- We will have wifi at all of our hotels, if you want to stay in touch via your smart phone or tablet. Don’t forget your chargers! We recommend setting up Skype, FaceTime, or another wifi-based calling service before leaving home, and familiarizing your loved ones with it before you leave.
How do I figure out my international flight?
Ah ha–that’s the magic question! That’s one of the biggest perks of traveling with us. BJ is an expert at finding the best flights for you, depending on your location, any airline preference or reward mile programs, and any desired layover. He regularly saves our guests hundreds of dollars and countless search hours.
Let's talk "talking"—should I bring my cellphone? Is there wifi?
We’ll put specifics on your trip page, but generally speaking in ALL of our locations, wifi is available in our accommodation and many (if not all) restaurants. We recommend bringing your phone or tablet to stay in touch via wifi. Not only can you email and use social media, but there are plenty of convenient VoIP (Voice over Internet Protocol) services to call and text, such as WhatsApp, Skype, Viber, and more.
An international phone plan is a very personal decision, based on how much you need or want to stay in touch, and what plans your carrier offers. If you have an unlocked phone, you may be able to get a Sim card in the destination country, but this isn’t always an easy or quick process. If you have questions about this, let’s chat about the specifics of your trip!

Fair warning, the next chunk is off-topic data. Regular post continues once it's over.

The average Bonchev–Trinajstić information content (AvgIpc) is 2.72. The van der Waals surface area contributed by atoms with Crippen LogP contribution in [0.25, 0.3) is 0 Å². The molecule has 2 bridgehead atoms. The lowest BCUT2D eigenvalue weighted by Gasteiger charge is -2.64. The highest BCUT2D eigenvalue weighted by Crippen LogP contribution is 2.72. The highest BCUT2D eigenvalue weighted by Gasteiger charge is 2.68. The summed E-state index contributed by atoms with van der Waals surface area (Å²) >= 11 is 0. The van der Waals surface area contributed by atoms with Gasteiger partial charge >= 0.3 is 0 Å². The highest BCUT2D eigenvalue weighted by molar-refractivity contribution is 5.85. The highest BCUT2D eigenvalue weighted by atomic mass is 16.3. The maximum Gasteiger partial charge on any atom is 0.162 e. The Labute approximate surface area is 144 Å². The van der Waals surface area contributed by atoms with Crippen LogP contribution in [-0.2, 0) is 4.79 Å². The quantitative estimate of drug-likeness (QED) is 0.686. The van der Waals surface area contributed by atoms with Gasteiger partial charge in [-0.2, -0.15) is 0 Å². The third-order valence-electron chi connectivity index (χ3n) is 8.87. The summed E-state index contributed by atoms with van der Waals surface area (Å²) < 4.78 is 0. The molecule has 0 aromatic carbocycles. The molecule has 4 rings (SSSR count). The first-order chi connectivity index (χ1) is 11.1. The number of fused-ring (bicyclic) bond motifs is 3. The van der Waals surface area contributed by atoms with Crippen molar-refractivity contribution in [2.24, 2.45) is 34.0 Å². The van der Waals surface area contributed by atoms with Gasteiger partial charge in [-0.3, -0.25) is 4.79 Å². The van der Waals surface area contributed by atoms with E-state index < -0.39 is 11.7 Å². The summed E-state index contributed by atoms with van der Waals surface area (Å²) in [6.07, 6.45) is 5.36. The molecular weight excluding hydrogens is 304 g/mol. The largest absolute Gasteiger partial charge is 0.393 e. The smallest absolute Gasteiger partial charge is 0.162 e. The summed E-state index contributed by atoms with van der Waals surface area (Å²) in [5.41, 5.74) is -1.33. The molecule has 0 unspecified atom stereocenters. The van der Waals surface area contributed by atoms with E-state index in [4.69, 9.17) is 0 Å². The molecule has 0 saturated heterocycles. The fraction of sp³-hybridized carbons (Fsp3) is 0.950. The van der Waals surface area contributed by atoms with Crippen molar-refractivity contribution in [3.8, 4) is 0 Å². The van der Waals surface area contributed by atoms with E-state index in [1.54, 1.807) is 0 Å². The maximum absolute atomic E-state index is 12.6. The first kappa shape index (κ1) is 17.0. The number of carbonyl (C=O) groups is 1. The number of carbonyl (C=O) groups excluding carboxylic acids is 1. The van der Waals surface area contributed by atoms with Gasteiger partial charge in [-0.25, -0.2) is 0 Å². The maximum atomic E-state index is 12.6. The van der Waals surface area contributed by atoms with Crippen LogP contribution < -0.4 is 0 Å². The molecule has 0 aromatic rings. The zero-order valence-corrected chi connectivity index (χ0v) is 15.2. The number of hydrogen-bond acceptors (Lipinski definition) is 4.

What about vaccines?
Each trip website will have specifics about vaccinations. Currently, none of our destination REQUIRE any vaccinations for travel (unless you are coming from a country with a risk of yellow fever).
We must recommend that you work with your physician or your area’s travel health expert to decide what options are best for you for each destination. You can check Passport Health‘s page to locate a clinic near you, although your county’s health department may have a travel department that offers the same vaccinations at a better price.
Do I need Travel Insurance?
In a word: yes.
We require that our guests carry travel insurance because it just makes sense. It’s a relatively small expense but affords huge peace of mind! When choosing a travel insurance policy we require that you are covered for medical expenses including emergency repatriation. We also recommend you take out trip cancellation insurance, as this may cover cancellation penalties in certain circumstances if you have to cancel your trip unexpectedly due to illness, injury or unforeseen circumstances. You will be asked for confirmation of your travel insurance 60 days before your departure.
We like World Nomads‘ Explorer Plans, but ultimately you have to choose the one that is right for you. We personally carry World Nomad’s insurance year-round. If you choose to go with World Nomads, we ask that you use the link/quote generator below, so that we may strengthen our relationship with them. If you’re 70 years old or older, you’ll have to use a different company; we like Travel Guard.
I have food allergies or dietary restrictions—can I be accommodated?
When you register for a trip, you’ll be completing a questionnaire that asks about any food allergies. However, if you have questions whole considering a trip, you can always email us.